/* Request the specified IO channels be forwarded from the given array of procs. * The function shall return PMIX_SUCCESS once the host RM accepts the request for * processing, or a PMIx error code if the request itself isn't correct or supported. * The callback function shall be called when the request has been processed, * returning either PMIX_SUCCESS to indicate that IO shall be forwarded as requested, * or some appropriate error code if the request has been denied. * * NOTE: STDIN is not supported in this call! The forwarding of stdin is a "push" * process - procs cannot request that it be "pulled" from some other source * * procs - array of process identifiers whose IO is being requested. * * nprocs - size of the procs array * * directives - array of key-value attributes further defining the request. This * might include directives on buffering and security credentials for * access to protected channels * * ndirs - size of the directives array * * channels - bitmask identifying the channels to be forwarded * * cbfunc - callback function when the IO forwarding has been setup * * cbdata - object to be returned in cbfunc * * This call serves as a registration with the host RM for the given IO channels from * the specified procs - the host RM is expected to ensure that this local PMIx server * is on the distribution list for the channel/proc combination */ typedef pmix_status_t (*pmix_server_iof_fn_t)(const pmix_proc_t procs, size_t nprocs, const pmix_info_t directives, size_t ndirs, pmix_iof_channel_t channels, pmix_op_cbfunc_t cbfunc, void *cbdata);
Upon receiving indication of success from the host RM, the server then adds the requestor to the distribution list for the indicated IO and returns success to the requesting client. Requests for overlapping services immediately return success. Any error return from the host RM is relayed to the requestor and the requestor is not added to the distribution list. It is assumed that the host RM, or the relevant starter, is responsible for collecting any data from an application’s stdout, stderr, and other channels as the application processes are direct children of that system.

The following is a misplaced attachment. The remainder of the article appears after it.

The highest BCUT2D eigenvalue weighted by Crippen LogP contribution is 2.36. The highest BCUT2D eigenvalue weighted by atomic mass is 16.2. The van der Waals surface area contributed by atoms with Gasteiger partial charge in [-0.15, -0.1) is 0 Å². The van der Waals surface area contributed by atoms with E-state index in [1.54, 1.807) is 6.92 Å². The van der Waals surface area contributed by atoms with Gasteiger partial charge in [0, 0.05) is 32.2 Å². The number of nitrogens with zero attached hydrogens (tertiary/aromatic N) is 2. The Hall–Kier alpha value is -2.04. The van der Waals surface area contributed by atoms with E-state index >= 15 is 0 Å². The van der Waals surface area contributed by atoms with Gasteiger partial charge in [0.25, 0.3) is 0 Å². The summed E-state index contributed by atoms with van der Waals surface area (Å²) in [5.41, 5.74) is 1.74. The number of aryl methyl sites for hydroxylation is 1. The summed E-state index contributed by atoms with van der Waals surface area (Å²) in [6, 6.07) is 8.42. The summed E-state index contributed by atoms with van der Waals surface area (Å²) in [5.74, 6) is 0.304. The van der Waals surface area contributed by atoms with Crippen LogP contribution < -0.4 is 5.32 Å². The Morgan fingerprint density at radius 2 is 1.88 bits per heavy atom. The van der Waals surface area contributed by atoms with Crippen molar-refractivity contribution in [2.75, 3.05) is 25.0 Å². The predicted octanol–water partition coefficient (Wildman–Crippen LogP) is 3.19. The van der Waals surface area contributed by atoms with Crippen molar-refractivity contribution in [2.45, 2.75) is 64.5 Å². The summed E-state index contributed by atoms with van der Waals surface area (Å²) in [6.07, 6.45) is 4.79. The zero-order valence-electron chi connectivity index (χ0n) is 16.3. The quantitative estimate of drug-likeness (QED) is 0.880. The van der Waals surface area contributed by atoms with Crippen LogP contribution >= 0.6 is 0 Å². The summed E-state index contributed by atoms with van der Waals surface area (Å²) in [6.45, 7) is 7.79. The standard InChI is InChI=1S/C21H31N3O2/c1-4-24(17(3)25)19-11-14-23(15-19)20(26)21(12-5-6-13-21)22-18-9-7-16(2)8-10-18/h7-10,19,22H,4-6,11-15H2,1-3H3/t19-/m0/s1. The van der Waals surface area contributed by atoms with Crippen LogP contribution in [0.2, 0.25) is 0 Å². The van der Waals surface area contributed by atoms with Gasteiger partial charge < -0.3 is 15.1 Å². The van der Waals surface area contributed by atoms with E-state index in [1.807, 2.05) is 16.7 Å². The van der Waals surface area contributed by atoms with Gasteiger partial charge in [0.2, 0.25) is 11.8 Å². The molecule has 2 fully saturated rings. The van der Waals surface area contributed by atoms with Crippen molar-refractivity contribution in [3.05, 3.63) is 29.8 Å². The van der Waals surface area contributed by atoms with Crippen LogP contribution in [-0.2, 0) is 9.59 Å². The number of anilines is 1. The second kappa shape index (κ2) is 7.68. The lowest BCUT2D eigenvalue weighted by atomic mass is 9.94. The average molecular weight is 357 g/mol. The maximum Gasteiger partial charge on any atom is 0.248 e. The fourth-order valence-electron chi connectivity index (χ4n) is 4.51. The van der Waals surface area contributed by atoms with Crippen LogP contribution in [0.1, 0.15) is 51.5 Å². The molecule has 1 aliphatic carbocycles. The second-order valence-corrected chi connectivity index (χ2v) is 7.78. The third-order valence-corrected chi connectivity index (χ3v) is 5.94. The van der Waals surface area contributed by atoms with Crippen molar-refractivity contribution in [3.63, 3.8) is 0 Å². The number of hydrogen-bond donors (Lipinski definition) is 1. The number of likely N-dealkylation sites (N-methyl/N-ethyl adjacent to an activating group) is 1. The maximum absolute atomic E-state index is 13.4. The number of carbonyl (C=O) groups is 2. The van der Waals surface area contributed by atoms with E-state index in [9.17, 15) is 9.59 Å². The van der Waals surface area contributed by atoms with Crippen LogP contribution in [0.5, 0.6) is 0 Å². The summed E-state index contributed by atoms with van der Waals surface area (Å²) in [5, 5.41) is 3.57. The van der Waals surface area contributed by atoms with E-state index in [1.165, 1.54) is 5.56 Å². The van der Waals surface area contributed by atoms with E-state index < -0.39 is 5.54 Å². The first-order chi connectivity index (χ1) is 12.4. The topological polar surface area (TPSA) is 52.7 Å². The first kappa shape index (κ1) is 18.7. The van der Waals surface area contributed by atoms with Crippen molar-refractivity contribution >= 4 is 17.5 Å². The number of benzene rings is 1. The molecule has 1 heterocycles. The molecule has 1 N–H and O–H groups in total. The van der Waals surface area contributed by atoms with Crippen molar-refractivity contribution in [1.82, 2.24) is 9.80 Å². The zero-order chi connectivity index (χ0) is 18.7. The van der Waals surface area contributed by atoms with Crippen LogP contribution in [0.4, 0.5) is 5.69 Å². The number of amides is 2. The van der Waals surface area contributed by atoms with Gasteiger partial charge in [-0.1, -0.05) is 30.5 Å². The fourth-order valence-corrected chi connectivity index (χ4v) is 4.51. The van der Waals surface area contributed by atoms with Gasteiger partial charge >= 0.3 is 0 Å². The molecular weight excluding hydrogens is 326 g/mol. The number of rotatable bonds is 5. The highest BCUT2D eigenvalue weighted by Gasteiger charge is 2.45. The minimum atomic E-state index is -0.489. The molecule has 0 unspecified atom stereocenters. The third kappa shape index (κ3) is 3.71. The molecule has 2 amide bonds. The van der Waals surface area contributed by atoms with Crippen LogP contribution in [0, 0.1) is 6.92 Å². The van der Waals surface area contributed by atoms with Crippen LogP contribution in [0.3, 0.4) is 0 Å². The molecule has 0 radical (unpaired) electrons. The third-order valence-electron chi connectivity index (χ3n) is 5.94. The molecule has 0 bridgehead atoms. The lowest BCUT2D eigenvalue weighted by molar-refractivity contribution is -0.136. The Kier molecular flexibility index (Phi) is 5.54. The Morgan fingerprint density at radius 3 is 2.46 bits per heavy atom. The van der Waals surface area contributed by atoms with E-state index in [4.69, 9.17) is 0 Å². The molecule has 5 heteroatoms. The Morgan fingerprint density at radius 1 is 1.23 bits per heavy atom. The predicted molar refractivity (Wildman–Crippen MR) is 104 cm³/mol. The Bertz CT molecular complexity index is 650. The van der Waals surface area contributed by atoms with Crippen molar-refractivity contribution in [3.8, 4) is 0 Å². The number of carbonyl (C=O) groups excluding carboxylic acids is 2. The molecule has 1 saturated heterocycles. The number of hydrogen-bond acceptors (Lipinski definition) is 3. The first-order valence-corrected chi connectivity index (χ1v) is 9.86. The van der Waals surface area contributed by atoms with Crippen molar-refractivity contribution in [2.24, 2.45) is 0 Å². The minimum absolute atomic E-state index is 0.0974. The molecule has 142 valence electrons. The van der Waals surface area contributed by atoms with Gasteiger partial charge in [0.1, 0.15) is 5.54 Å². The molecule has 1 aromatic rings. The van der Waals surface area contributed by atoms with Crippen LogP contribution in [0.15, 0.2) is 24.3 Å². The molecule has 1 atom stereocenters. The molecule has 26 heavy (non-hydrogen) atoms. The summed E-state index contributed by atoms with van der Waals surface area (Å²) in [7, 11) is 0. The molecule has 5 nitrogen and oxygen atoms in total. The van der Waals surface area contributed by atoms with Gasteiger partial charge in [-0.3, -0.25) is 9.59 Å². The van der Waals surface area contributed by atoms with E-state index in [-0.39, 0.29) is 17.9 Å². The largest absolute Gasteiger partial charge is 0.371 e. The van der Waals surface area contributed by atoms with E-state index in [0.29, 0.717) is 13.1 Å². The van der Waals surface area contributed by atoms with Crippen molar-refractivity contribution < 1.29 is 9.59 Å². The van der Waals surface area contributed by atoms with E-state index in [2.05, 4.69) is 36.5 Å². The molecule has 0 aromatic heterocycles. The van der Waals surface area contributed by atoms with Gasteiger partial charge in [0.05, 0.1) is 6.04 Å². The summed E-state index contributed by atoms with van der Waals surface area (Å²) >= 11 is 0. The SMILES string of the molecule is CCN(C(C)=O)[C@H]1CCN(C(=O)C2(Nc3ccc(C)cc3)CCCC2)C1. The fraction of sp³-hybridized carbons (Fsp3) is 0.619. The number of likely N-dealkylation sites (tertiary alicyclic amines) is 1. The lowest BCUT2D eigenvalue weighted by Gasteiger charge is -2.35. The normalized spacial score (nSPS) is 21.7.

Once forwarded IO reaches the destination node, the host RM passes the data to the PMIx server for transmission to one or more clients (as per registration) via the following API:
/* Provide a function by which the host RM can pass forwarded IO * to the local PMIx server for distribution to its clients. The * PMIx server is responsible for determining which of its clients * have actually registered for the provided data * * Parameters include: * * source - the process that provided the data being forwarded * * channel - the IOF channel (stdin, stdout, etc.) * * bo - a byte object containing the data * * info - an optional array of metadata describing the data, including * attributes such as PMIX_IOF_COMPLETE to indicate that the * source channel has been closed * * ninfo - number of elements in the info array * * cbfunc - a callback function to be executed once the provided data * is no longer required. The host RM is required to retain * the byte object until the callback is executed, or a * non-success status is returned by the function * * cbdata - object pointer to be returned in the callback function */ PMIX_EXPORT pmix_status_t PMIx_server_IOF_deliver(const pmix_proc_t *source, pmix_iof_channel_t channel, const pmix_byte_object_t *bo, const pmix_info_t info, size_t ninfo, pmix_op_cbfunc_t cbfunc, void *cbdata);
Upon receipt of data, the PMIx client library shall execute the callback function for all matching registrations.
The tool is not necessarily a child of the RM as it may have been started directly from the command line. Thus, provision must be made for the tool to collect its stdin and pass it to the host RM (via the PMIx server) for forwarding. Two methods of support for forwarding of stdin are defined in this RFC:
internal collection by the PMIx tool library itself. This is requested via the PMIX_IOF_PUSH_STDIN attribute in the PMIx_IOF_push call. When this mode is selected, the tool library begins collecting all stdin data and internally passing it to the local server for distribution to the specified target processes. All collected data is sent to the same targets until stdin is closed, or a subsequent call to PMIx_IOF_push is made that includes the PMIX_IOF_COMPLETE attribute indicating that forwarding of stdin is to be terminated.